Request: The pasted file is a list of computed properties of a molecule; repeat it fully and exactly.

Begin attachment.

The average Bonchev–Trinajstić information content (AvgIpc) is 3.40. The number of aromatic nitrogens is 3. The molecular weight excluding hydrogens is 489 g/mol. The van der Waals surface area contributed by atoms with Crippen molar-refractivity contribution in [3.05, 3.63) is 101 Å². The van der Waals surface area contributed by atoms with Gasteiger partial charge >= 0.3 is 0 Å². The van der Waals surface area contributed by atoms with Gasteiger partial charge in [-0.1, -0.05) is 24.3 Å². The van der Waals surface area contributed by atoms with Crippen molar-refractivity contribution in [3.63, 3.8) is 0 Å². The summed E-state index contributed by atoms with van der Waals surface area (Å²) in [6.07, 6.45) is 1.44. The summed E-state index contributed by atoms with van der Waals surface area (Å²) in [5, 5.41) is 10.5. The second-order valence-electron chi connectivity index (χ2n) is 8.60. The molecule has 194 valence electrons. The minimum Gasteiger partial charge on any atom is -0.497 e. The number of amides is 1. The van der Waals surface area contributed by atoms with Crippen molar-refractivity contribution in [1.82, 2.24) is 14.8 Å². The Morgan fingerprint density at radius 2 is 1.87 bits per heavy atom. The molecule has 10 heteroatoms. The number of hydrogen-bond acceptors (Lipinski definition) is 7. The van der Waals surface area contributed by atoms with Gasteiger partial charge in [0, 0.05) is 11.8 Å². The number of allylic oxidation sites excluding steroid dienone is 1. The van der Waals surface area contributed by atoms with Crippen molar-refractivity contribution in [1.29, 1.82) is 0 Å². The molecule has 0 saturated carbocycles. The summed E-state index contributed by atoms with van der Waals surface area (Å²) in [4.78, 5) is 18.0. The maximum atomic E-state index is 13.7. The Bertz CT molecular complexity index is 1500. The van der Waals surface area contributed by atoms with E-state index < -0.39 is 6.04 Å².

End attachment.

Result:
The average Bonchev–Trinajstić information content (AvgIpc) is 3.40. The number of aromatic nitrogens is 3. The molecular weight excluding hydrogens is 489 g/mol. The van der Waals surface area contributed by atoms with Crippen molar-refractivity contribution in [3.05, 3.63) is 101 Å². The van der Waals surface area contributed by atoms with Gasteiger partial charge >= 0.3 is 0 Å². The van der Waals surface area contributed by atoms with Gasteiger partial charge in [-0.1, -0.05) is 24.3 Å². The van der Waals surface area contributed by atoms with Crippen molar-refractivity contribution in [3.63, 3.8) is 0 Å². The summed E-state index contributed by atoms with van der Waals surface area (Å²) in [6.07, 6.45) is 1.44. The summed E-state index contributed by atoms with van der Waals surface area (Å²) in [5, 5.41) is 10.5. The second-order valence-electron chi connectivity index (χ2n) is 8.60. The molecule has 194 valence electrons. The minimum Gasteiger partial charge on any atom is -0.497 e. The number of amides is 1. The van der Waals surface area contributed by atoms with Crippen molar-refractivity contribution in [1.82, 2.24) is 14.8 Å². The Morgan fingerprint density at radius 2 is 1.87 bits per heavy atom. The molecule has 10 heteroatoms. The number of hydrogen-bond acceptors (Lipinski definition) is 7. The van der Waals surface area contributed by atoms with Gasteiger partial charge in [0, 0.05) is 11.8 Å². The number of allylic oxidation sites excluding steroid dienone is 1. The van der Waals surface area contributed by atoms with Crippen molar-refractivity contribution in [1.29, 1.82) is 0 Å². The molecule has 0 saturated carbocycles. The summed E-state index contributed by atoms with van der Waals surface area (Å²) in [4.78, 5) is 18.0. The maximum atomic E-state index is 13.7. The Bertz CT molecular complexity index is 1500. The van der Waals surface area contributed by atoms with E-state index < -0.39 is 6.04 Å².